16,066 Visitors; 1,159 Posts

sounds like a high maintenance HD patient.  Our docs won't order more that 25 mg, ever.  She should consider herself lucky...

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117 Visitors; 46 Posts

Don’t worry about what the MD thinks of you, you did your job. 

I once had a visit on a Saturday to a home health patient, I knew she was almost certainly healing normally but she had some concerns. I made a call to the MD’s answering service just to cover my own butt in the off chance that the patient complained or actually had a complication. I made it very clear DO NOT contact the Md, not an emergency, just leave him the message to receive during normal hours. 

Well they called the Md and he yelled at me for 15 minutes about what an idiot I am that I don’t recognize the normal symptoms of healing from this procedure and “worried the patient unnecessarily”. Even though it was the patient who was worried, I was confident that her symptoms were normal, I reassured her, but left the message to let the doctor know that SHE may be concerned or calling him for follow up since she was anxious about her symptoms. 

I would still make that call today even knowing that the egomaniac doctor would scream in my ear. Because if something actually did happen, or the patient complained that I dismissed her concerns, then it would actually be my error for NOT following up.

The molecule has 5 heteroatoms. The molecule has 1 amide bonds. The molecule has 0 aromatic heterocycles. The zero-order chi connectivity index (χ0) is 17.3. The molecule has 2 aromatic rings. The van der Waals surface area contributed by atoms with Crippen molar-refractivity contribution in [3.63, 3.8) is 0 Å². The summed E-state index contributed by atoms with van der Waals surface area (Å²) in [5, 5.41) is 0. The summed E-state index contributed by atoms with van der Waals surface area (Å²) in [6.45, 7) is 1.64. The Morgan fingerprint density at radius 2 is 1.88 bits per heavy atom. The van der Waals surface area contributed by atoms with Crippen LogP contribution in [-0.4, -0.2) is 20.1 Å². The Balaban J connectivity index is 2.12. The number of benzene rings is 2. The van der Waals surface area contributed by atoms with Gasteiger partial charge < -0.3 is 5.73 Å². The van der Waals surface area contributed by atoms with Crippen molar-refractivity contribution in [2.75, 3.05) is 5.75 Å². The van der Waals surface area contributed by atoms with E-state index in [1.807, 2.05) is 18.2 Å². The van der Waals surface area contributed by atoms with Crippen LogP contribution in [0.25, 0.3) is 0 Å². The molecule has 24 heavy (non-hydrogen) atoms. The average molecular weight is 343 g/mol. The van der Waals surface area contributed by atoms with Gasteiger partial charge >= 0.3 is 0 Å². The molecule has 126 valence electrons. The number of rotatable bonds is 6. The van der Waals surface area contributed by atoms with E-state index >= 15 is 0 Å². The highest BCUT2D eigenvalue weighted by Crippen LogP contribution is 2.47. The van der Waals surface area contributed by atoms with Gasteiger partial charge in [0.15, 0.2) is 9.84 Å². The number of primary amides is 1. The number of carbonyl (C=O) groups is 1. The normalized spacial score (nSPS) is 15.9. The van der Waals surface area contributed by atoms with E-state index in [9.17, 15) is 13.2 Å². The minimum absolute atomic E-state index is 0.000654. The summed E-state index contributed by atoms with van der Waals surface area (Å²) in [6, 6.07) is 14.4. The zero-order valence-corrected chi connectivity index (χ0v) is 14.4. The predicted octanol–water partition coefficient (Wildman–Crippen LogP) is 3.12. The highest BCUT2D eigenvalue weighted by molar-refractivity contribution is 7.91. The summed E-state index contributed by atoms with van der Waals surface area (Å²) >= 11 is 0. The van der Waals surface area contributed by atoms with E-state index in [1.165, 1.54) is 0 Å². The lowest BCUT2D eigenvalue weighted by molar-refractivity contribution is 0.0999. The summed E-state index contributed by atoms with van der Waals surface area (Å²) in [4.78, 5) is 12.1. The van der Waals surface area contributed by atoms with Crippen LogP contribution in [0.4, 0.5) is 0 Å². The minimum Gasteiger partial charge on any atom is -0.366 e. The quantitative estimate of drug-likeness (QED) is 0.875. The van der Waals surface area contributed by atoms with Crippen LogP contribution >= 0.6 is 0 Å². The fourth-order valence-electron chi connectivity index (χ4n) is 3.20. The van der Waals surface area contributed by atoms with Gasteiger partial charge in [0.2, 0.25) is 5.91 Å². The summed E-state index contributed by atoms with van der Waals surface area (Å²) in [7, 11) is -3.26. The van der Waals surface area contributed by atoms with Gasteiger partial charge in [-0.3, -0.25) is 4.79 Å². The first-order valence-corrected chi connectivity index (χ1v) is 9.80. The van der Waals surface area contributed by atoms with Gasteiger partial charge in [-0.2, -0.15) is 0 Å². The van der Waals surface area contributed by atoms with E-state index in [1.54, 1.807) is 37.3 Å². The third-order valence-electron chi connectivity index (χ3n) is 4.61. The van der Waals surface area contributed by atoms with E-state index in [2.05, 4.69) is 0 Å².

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GSDlvrRN has 4 years experience as a BSN and works as a RN.

1,187 Visitors; 67 Posts

I don’t think it was stupid. I also don’t think that doctors realize that sometimes nurses make such phone calls just to be able to say they called the doctor. Sometimes I do it to humor the patient. Sometimes I do it just to say I tried!

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959 Visitors; 17 Posts

Don’t beat yourself up! That’s how we learn. Trust me I’m sure your going to ask more and more “stupid” questions while learning, and than will come the day when you school the doctor! That’s a great feeling! Hahah

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RubyDeeRN is a ADN, LPN and works as a Registered Nurse.

1,127 Visitors; 8 Posts

Nurses are always in the middle. We always take the brunt of the physicians' wrath whenever a patient has a question we ourselves cannot legally answer, even if we already know what the answer will be. Among our thousands of other duties, it's also our job to relay those inane questions to the doc. I hate to say that, but it is. We are the go-between. I still have yet to understand just WHY we, as nurses, are forced to be in this position, but we are. I have called countless doctors asking questions such as yours, all along knowing what the answer would be, and I too felt really stupid. But sometimes we have no choice. If it makes it any better, I've found that "asking for an order clarification" helps a lot. Like, "My patient states she normally gets X amount of whatever medication; I'd like clarification on that order." I apologize if someone else already said the same thing here...I think we've all dealt with this.

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T-Bird78 has 6 years experience.

14,023 Visitors; 838 Posts

If in doubt ask the MD.  I’ve asked the MD questions I already knew the answer to 1) just to confirm, 2) every once in a blue moon MD will change their mind, and 3) to shut the pt up that I did, in fact, ask THE DOCTOR since I’m “just the nurse”.  Never be afraid to ask.